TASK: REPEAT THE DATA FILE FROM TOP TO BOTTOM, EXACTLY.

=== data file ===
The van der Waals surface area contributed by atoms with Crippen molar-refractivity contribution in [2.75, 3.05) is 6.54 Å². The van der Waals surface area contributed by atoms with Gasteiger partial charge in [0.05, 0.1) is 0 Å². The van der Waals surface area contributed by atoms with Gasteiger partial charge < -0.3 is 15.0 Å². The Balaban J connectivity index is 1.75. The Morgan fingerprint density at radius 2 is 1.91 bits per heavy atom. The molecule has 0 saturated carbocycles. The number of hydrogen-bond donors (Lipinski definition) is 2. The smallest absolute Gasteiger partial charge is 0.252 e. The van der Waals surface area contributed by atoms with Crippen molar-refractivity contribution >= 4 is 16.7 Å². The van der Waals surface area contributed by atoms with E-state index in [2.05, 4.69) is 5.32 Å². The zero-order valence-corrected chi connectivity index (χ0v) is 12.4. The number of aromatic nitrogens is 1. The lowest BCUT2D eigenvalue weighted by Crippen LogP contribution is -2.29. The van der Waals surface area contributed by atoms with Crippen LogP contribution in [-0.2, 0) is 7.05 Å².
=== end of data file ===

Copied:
The van der Waals surface area contributed by atoms with Crippen molar-refractivity contribution in [2.75, 3.05) is 6.54 Å². The van der Waals surface area contributed by atoms with Gasteiger partial charge in [0.05, 0.1) is 0 Å². The van der Waals surface area contributed by atoms with Gasteiger partial charge < -0.3 is 15.0 Å². The Balaban J connectivity index is 1.75. The Morgan fingerprint density at radius 2 is 1.91 bits per heavy atom. The molecule has 0 saturated carbocycles. The number of hydrogen-bond donors (Lipinski definition) is 2. The smallest absolute Gasteiger partial charge is 0.252 e. The van der Waals surface area contributed by atoms with Crippen molar-refractivity contribution >= 4 is 16.7 Å². The van der Waals surface area contributed by atoms with E-state index in [2.05, 4.69) is 5.32 Å². The zero-order valence-corrected chi connectivity index (χ0v) is 12.4. The number of aromatic nitrogens is 1. The lowest BCUT2D eigenvalue weighted by Crippen LogP contribution is -2.29. The van der Waals surface area contributed by atoms with Crippen LogP contribution in [-0.2, 0) is 7.05 Å².